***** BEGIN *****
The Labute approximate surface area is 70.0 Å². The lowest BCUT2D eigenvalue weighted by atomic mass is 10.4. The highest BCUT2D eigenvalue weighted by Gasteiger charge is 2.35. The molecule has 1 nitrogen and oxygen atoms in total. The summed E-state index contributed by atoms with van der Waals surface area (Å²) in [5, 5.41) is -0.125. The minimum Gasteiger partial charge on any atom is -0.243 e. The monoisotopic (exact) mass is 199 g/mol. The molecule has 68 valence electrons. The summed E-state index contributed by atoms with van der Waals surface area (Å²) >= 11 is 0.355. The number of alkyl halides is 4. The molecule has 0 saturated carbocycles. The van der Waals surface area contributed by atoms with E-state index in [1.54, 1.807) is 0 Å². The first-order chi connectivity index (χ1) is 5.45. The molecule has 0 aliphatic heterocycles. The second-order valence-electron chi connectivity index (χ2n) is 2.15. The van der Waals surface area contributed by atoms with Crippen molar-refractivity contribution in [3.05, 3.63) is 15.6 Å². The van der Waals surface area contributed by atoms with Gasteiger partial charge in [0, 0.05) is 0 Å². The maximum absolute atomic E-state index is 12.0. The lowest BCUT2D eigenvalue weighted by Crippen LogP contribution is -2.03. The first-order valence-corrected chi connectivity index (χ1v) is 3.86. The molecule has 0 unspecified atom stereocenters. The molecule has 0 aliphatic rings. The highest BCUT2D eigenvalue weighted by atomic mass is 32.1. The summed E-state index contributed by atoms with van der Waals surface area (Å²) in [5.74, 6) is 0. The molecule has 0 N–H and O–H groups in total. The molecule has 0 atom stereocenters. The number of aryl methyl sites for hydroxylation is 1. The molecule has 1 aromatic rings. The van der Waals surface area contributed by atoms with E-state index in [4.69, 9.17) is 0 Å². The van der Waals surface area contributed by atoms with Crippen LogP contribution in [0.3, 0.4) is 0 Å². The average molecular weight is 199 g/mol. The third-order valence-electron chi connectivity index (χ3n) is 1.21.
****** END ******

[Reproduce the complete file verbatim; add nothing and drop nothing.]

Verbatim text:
The Labute approximate surface area is 70.0 Å². The lowest BCUT2D eigenvalue weighted by atomic mass is 10.4. The highest BCUT2D eigenvalue weighted by Gasteiger charge is 2.35. The molecule has 1 nitrogen and oxygen atoms in total. The summed E-state index contributed by atoms with van der Waals surface area (Å²) in [5, 5.41) is -0.125. The minimum Gasteiger partial charge on any atom is -0.243 e. The monoisotopic (exact) mass is 199 g/mol. The molecule has 68 valence electrons. The summed E-state index contributed by atoms with van der Waals surface area (Å²) >= 11 is 0.355. The number of alkyl halides is 4. The molecule has 0 saturated carbocycles. The van der Waals surface area contributed by atoms with E-state index in [1.54, 1.807) is 0 Å². The first-order chi connectivity index (χ1) is 5.45. The molecule has 0 aliphatic heterocycles. The second-order valence-electron chi connectivity index (χ2n) is 2.15. The van der Waals surface area contributed by atoms with Crippen molar-refractivity contribution in [3.05, 3.63) is 15.6 Å². The van der Waals surface area contributed by atoms with Gasteiger partial charge in [0, 0.05) is 0 Å². The maximum absolute atomic E-state index is 12.0. The lowest BCUT2D eigenvalue weighted by Crippen LogP contribution is -2.03. The first-order valence-corrected chi connectivity index (χ1v) is 3.86. The molecule has 0 unspecified atom stereocenters. The molecule has 0 aliphatic rings. The highest BCUT2D eigenvalue weighted by atomic mass is 32.1. The summed E-state index contributed by atoms with van der Waals surface area (Å²) in [5.74, 6) is 0. The molecule has 0 N–H and O–H groups in total. The molecule has 0 atom stereocenters. The number of aryl methyl sites for hydroxylation is 1. The molecule has 1 aromatic rings. The van der Waals surface area contributed by atoms with E-state index in [4.69, 9.17) is 0 Å². The van der Waals surface area contributed by atoms with Crippen LogP contribution in [0.3, 0.4) is 0 Å². The average molecular weight is 199 g/mol. The third-order valence-electron chi connectivity index (χ3n) is 1.21.